Canadian Legislation Governing Tariff Classification

Pursuant to section 10 of the Customs Tariff, the tariff classification the classification of imported goods is determined in accordance with the General Rules for the Interpretation of the Harmonized System and the Canadian Rules set out in the schedule. The General Rules are comprised of six rules structured in cascading form. The Explanatory Notes to the General Rules indicate that if the classification of goods cannot be determined in accordance with Rule 1, then regard must be had to Rule 2 and so on until the classification is complete.

Arguments of the Parties

Tai Lung argued that the footwear components at issue should be classified according to Rule 1 of the General Rules. Rule 1 provides that "classification shall be determined according to the terms of the headings and any relative Section or Chapter Notes, and provided such headings or Notes do not otherwise require, according the following provisions." Tai Lung claimed that if the goods could be classified in accordance with Rule 1, there was no need to consider any additional rules. Tai Lung proposed that the imported goods fell squarely within heading 64.06 as "parts of footwear".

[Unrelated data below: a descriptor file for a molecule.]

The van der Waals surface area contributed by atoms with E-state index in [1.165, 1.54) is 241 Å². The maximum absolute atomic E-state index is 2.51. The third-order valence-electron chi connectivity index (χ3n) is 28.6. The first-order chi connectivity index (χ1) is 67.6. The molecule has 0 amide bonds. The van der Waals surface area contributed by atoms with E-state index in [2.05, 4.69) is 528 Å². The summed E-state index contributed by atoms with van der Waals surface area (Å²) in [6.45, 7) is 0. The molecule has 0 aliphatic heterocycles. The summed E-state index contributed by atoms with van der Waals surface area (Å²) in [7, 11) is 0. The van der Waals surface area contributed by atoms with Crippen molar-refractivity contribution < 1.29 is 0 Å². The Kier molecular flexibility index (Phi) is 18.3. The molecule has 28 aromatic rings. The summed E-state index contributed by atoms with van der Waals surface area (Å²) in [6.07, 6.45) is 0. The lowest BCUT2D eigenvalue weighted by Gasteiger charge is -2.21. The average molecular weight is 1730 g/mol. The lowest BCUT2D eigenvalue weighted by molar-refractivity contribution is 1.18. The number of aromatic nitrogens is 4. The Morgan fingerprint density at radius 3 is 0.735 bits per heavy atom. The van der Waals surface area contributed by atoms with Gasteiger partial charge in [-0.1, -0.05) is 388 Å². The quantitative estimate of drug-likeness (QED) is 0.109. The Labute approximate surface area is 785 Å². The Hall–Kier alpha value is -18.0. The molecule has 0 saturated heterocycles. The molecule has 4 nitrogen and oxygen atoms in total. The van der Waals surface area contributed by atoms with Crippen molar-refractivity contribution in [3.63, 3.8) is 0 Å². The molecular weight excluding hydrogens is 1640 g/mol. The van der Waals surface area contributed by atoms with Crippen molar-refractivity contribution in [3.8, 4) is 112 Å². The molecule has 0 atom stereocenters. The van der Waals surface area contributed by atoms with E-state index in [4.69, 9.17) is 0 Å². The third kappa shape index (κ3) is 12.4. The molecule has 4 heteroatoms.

The CBSA argued instead that the footwear components should be classified in accordance with General Rule Rule 2(a). Rule 2(a) stipulates that "any reference in a heading to an article shall be taken to include a reference to that article incomplete or unfinished, provided that, as presented, the incomplete or unfinished article has the essential character of the complete of finished article." The CBSA argued that effect of Rule 2(a) was to expand the scope Rule 1 by allowing unassembled and unfinished goods to be classified as though they were assembled and finished. In the CBSA’s opinion, the imported goods had the essential character of the finished product. The processes Tai Lung performed did not alter the principal features of the footwear, which in the opinion of the CBSA was to cover the foot, ankle and part of the leg. Furthermore, the outer soles were imported with the corresponding number and sizes of uppers, attached to which were hang tags describing the product and the price, labels and laces.